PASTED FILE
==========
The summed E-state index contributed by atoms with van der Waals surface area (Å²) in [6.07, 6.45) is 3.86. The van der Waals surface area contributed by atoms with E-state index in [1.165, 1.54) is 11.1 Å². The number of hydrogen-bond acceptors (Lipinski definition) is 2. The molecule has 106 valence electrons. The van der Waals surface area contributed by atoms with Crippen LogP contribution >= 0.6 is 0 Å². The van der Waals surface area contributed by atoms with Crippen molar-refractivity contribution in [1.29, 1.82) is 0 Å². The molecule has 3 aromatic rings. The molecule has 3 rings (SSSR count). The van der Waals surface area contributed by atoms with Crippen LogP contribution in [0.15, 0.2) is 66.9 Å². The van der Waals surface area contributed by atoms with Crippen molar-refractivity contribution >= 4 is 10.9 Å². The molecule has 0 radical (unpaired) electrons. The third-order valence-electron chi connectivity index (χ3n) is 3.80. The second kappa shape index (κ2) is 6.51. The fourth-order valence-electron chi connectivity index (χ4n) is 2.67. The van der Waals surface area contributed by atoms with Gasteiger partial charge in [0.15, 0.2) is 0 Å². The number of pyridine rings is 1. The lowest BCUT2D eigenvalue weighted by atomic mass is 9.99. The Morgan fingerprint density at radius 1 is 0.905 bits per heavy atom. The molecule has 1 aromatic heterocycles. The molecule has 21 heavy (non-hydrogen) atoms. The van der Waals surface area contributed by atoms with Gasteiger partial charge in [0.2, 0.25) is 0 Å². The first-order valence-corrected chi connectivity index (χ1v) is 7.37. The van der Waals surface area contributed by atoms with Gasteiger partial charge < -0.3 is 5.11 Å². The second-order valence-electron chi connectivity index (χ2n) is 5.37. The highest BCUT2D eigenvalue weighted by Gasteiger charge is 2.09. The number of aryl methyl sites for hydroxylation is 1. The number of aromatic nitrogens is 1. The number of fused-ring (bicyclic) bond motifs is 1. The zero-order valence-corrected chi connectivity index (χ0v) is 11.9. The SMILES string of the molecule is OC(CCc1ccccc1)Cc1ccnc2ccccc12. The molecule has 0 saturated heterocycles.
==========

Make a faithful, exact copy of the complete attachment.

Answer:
The summed E-state index contributed by atoms with van der Waals surface area (Å²) in [6.07, 6.45) is 3.86. The van der Waals surface area contributed by atoms with E-state index in [1.165, 1.54) is 11.1 Å². The number of hydrogen-bond acceptors (Lipinski definition) is 2. The molecule has 106 valence electrons. The van der Waals surface area contributed by atoms with Crippen LogP contribution >= 0.6 is 0 Å². The van der Waals surface area contributed by atoms with Crippen molar-refractivity contribution in [1.29, 1.82) is 0 Å². The molecule has 3 aromatic rings. The molecule has 3 rings (SSSR count). The van der Waals surface area contributed by atoms with Crippen LogP contribution in [0.15, 0.2) is 66.9 Å². The van der Waals surface area contributed by atoms with Crippen molar-refractivity contribution >= 4 is 10.9 Å². The molecule has 0 radical (unpaired) electrons. The third-order valence-electron chi connectivity index (χ3n) is 3.80. The second kappa shape index (κ2) is 6.51. The fourth-order valence-electron chi connectivity index (χ4n) is 2.67. The van der Waals surface area contributed by atoms with Gasteiger partial charge in [0.15, 0.2) is 0 Å². The number of pyridine rings is 1. The lowest BCUT2D eigenvalue weighted by atomic mass is 9.99. The Morgan fingerprint density at radius 1 is 0.905 bits per heavy atom. The molecule has 1 aromatic heterocycles. The molecule has 21 heavy (non-hydrogen) atoms. The van der Waals surface area contributed by atoms with Gasteiger partial charge in [0.2, 0.25) is 0 Å². The first-order valence-corrected chi connectivity index (χ1v) is 7.37. The van der Waals surface area contributed by atoms with Gasteiger partial charge < -0.3 is 5.11 Å². The second-order valence-electron chi connectivity index (χ2n) is 5.37. The highest BCUT2D eigenvalue weighted by Gasteiger charge is 2.09. The number of aryl methyl sites for hydroxylation is 1. The number of aromatic nitrogens is 1. The number of fused-ring (bicyclic) bond motifs is 1. The zero-order valence-corrected chi connectivity index (χ0v) is 11.9. The SMILES string of the molecule is OC(CCc1ccccc1)Cc1ccnc2ccccc12. The molecule has 0 saturated heterocycles.